An athlete with aspirations for a medal is like an actor seeking the Golden Grail of work. Both would be fools if they entered a competition without a coach. Every actor who is hungry for work is strongly advised to pack up the ego, hone skills and listen, listen, and listen some more. For novice and veteran actors, a coach is an essential part of a professional team, as important as an agent. A coach will prep you for the big event - the audition. He or she will be spiritually hovering in your corner as you all too briefly do your best for casting directors.
The most skilled of coaches, the person you have selected to impart special knowledge and share experience, will give you the confidence you need to make your best first impression in an audition. The acting business is no different from other professions - no one can guarantee success but the odds are significantly skewed in favor of those who have been coached by skilled professionals.
Actors are rarely flush with cash so exercising due diligence in finding someone you want by your side as coach is a must. Ask around and study the credentials of the many acting teachers who offer their services. I had the opportunity to speak with author and acting coach Shaan Sharma. His most recent acting credits include network TV shows like The Mentalist, Criminal Minds, and Gortimer Gibbon’s Life on Normal Street, short dramatic films like Shocking and commercials, among them ones for FedEx, Capital One, and VW.
For years Shaan has been a session director for auditions for commercial work. He has worked for most of the top L.A. commercial casting directors. He has generously shared his in depth knowledge in a unique book that should be in every actor's electronic library. Sharma's easy to read and obviously informed Commercial Acting in L.A. A Session Director's Guide is a tool offering clear pointed advice. It is packed with details necessary to make an actor's life easier. Shaan Sharma is generous to a fault with his insights on succeeding in a city with about a quarter of a million actors. If you are among those chosen to audition for a role by a casting director you can prepare by reading his 12 Steps to Consistently Brilliant Performances in Backstage.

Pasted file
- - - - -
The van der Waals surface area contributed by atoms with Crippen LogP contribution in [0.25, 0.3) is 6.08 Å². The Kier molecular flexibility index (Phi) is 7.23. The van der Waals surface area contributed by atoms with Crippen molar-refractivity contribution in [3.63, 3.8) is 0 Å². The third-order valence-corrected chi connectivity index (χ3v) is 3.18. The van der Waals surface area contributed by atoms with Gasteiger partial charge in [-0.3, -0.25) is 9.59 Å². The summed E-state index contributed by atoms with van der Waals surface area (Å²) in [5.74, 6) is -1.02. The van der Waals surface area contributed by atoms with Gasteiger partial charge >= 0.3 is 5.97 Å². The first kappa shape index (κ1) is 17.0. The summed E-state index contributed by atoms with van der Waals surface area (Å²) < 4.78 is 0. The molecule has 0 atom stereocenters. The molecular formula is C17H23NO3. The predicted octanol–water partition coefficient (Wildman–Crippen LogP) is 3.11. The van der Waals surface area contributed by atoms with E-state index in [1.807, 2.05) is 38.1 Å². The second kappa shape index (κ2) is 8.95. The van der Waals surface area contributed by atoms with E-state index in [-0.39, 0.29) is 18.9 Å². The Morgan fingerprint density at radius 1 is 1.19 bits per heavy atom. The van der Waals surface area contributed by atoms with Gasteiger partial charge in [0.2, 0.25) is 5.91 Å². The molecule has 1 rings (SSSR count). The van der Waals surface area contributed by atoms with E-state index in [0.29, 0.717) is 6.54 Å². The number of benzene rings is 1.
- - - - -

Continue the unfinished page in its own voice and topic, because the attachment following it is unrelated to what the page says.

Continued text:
As a seasoned session director, Shaan has incredibly detailed knowledge of everything to do with on-camera auditioning for commercial work. It’s all in his book, from what to wear to an audition to the set-up of the studio where you will demonstrate your appearance and your craft. He gives advice to actors on how to behave in the auditioning process including the importance of being civil and warm toward lobby assistants and the appropriate way to exit the studio. After downloading and reading his book you will want to refer to it again and again as he provides specifics on such mundane yet essential matters as where to park your car at each casting facility without getting towed and the location of the washrooms.
The book is not the only way Shaan Sharma helps actors. He also offers coaching sessions. If you want a teacher who berates and demeans students, he’s not your man. When you chat with him as I did you’ll find him to be compassionate and upbeat. These attributes are very important assets in an acting coach. “I am dedicated,” he says, “to furthering the growth and education of my students.”
A good teacher is a natural nurturer of talent and Shaan is certainly that. He told me that protecting people, “is in my DNA” and he makes every effort to help people avoid making the same costly mistakes that he has made in the past. Shaan has retained the lessons he learned from his initial three year stint in Los Angeles without booking any work.